Because Sometimes You Need Something More Than A Lab Rat And Less Than A Full Human With Access To A Liability Attorney

Is it possible to become too cynical?

I mean, you would think the obvious answer is yes. Intuition tells you that cynicism, like acid, has its uses,  but should be handled with great caution, as it can rot through your soul the way the HCl I once accidentally poured down the drain of my college's organic chemistry lab rotted its way through the sewer system.

Science has a way of disproving the intuitive however, and it just may be working its magic on my cynicism assumptions as well. From a piece in the April edition of In These Times, a magazine you should subscribe to right now:

“That’s a great question!” said the presenter, setting off the same sincerity alarm a salesman triggers by constantly repeating your first name.
The response came during a webinar on why “Latin America is a rich resource for pharmaceutical companies and contract research organizations (CRO) to develop new drugs at a reduced cost.”
The $175 Drug Information Association (DIA) event touted advantages of outsourcing drug trials to the developing world and of hiring CROs to manage those trials by navigating local regulations, recruiting subjects and reporting test results in a way that will facilitate FDA acceptance.

Not in a way to advance the scientific knowledge of humanity mind you. All we care about here is getting a clinical trial past the FDA while saving a few bucks.

The piece's author, Terry Allen, goes on to quote a congressional report that found in this country, GlaxoSmithKline had been “intimidating scientists, ghostwriting studies for academic researchers, (and) suppressing studies” in the name of building sales for its diabetes med Avandia, and that Avandia was associated with 83,000 excess heart attacks.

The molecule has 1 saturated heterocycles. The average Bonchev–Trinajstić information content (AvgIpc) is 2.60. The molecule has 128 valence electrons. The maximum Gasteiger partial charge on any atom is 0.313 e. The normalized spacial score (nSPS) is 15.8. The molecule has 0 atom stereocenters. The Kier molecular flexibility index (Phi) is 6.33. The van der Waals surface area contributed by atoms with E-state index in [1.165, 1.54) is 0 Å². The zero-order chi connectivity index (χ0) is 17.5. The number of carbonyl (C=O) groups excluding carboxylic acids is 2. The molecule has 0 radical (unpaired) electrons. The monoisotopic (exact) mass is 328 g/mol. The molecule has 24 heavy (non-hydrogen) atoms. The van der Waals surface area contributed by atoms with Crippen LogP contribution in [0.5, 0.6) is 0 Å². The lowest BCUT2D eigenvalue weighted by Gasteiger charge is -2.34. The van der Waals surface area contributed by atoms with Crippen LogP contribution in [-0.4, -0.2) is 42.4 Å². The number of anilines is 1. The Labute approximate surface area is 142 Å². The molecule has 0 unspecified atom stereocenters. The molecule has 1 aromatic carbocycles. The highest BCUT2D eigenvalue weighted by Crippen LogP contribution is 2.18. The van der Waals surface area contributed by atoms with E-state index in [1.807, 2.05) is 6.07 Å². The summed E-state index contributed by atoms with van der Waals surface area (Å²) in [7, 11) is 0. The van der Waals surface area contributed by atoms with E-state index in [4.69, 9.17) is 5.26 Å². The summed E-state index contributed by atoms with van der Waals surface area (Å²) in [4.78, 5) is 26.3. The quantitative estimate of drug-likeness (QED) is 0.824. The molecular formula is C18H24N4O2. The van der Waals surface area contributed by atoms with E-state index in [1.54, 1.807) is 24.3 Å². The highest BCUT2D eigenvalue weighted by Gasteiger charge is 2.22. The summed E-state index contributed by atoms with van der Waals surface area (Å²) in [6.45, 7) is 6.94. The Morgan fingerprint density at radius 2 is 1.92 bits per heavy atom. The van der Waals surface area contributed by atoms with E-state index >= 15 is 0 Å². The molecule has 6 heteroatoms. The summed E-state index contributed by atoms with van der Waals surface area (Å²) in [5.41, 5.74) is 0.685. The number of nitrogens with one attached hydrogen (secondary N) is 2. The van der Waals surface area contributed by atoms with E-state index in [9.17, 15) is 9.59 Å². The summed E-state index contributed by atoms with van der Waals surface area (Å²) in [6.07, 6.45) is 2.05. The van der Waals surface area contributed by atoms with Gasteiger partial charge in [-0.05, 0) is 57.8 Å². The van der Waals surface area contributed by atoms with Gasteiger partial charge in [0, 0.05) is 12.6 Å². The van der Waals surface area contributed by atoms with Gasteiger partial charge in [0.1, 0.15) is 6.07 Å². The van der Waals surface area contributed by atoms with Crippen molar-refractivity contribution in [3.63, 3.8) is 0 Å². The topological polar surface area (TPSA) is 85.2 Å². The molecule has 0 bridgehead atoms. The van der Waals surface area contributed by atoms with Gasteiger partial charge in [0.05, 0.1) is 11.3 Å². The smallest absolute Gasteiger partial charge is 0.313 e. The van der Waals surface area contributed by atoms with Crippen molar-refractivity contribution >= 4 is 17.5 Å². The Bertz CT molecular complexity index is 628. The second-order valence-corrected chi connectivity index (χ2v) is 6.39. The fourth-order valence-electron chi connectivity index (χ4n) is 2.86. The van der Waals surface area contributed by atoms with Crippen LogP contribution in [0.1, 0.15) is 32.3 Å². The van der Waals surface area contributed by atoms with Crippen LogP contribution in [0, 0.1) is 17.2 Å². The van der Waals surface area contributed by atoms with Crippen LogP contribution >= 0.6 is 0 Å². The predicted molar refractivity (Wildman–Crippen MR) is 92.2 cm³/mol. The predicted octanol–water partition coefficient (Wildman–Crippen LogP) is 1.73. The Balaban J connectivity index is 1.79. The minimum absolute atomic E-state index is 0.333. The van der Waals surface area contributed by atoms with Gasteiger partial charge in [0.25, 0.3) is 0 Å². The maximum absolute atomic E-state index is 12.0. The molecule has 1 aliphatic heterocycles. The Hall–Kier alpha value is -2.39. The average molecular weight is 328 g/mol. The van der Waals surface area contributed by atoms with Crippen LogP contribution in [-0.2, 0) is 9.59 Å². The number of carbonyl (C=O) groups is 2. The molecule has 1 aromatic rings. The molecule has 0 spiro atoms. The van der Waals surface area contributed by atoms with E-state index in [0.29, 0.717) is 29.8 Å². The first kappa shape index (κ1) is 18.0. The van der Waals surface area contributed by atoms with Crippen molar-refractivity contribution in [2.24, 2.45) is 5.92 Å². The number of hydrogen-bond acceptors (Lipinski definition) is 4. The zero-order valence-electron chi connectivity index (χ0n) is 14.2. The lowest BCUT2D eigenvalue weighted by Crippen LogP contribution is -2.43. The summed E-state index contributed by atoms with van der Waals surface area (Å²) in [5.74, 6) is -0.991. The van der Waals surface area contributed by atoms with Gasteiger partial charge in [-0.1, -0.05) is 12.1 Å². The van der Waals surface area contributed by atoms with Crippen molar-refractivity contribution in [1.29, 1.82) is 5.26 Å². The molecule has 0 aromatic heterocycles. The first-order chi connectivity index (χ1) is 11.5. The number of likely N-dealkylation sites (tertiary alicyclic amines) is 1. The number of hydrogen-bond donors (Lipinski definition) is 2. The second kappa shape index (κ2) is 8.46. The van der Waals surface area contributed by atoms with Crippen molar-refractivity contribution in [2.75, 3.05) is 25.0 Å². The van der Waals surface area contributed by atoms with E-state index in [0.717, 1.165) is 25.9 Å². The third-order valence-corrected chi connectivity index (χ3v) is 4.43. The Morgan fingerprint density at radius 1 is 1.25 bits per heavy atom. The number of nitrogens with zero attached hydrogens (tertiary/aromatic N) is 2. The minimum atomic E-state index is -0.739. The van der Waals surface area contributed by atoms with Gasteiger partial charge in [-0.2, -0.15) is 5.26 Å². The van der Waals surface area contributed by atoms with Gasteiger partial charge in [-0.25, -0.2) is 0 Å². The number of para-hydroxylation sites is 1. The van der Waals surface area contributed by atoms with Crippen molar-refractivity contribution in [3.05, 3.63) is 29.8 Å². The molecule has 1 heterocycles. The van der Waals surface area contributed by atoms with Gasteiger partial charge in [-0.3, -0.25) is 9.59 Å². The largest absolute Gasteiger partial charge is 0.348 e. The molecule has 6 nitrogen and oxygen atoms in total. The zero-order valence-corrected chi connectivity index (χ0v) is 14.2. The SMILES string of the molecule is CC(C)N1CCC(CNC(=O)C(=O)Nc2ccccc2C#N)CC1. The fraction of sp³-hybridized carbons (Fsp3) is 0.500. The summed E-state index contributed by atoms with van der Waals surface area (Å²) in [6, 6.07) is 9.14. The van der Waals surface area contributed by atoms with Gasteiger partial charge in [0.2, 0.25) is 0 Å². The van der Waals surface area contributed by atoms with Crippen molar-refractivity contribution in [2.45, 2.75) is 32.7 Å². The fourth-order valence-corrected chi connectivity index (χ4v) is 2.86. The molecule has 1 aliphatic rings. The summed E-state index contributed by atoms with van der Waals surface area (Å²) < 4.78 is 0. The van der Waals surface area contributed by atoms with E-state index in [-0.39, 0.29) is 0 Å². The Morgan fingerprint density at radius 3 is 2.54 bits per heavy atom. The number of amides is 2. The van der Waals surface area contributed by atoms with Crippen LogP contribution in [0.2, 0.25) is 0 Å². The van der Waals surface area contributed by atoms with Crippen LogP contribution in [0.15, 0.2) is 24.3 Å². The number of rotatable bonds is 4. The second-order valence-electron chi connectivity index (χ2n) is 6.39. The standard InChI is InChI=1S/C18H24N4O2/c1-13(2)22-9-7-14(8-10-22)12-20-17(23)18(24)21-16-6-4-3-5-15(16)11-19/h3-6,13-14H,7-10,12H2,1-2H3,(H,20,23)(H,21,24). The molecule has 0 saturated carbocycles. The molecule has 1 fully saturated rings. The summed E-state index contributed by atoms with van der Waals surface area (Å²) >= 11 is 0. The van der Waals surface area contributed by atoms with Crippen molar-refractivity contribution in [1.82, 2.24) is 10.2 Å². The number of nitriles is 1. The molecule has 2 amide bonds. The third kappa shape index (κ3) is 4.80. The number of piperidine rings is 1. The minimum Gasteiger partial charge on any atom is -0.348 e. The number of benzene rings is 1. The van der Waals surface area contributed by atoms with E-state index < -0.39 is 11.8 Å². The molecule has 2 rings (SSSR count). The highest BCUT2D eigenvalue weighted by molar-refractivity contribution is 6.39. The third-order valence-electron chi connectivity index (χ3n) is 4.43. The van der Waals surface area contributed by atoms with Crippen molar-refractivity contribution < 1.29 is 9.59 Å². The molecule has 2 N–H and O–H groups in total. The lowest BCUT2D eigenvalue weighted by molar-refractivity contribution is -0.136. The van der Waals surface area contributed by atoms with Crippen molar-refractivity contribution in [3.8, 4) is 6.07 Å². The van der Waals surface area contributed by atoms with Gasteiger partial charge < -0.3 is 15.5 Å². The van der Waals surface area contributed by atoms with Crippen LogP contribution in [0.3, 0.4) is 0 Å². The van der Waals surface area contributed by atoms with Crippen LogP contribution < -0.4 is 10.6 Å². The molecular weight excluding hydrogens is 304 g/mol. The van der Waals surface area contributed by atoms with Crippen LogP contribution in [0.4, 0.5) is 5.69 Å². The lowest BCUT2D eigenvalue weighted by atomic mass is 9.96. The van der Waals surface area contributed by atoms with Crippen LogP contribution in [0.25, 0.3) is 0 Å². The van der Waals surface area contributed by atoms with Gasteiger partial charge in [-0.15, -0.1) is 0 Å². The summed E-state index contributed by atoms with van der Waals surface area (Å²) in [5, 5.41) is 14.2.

“GSK had a duty,” the report concluded, “to sufficiently warn patients and the FDA of its concerns.” But GSK failed to warn, and the FDA has failed to act—beyond advising “concerned” patients to “talk to their healthcare professional.”

Those are the standards Big Pharma evidently feels are so high they are being driven to conduct clinical studies offshore. That and the feeling the third world offers a large number of desperate suffering people eager to enroll in a clinical trial because they see them "as a viable healthcare option to gain free medication”

You always get the best science that way.

The question that was so great!, by the way, was regarding the independent ethical review panels charged with overseeing the rights of  these desperate, suffering, people. How can they be independent, it was asked, when they are paid by the very drug companies conducting the studies?

A great question that's still waiting for an acceptable answer.

Thing is, none of this phased me. I read this article the way you would read one about another killing in your city's most drug infested neighborhood. I took a sip of coffee, got ready to turn the page, and remembered, for a few seconds, what it was like to be under the spell of learning. Of a time when I thought the ultimate goal here was to expand our understanding of the processes that keep us alive.

No. The ultimate goal is to accumulate as many pennies per share as possible for the corporation. And I wonder this night how low my opinion of humanity will be driven in pursuit of it.
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Because Sometimes You Need Something More Than A Lab Rat And Less Than A Full Human With Access To A Liability Attorney
Because Sometimes You Need Something More Than A Lab Rat And Less Than A Full Human With Access To A Liability Attorney
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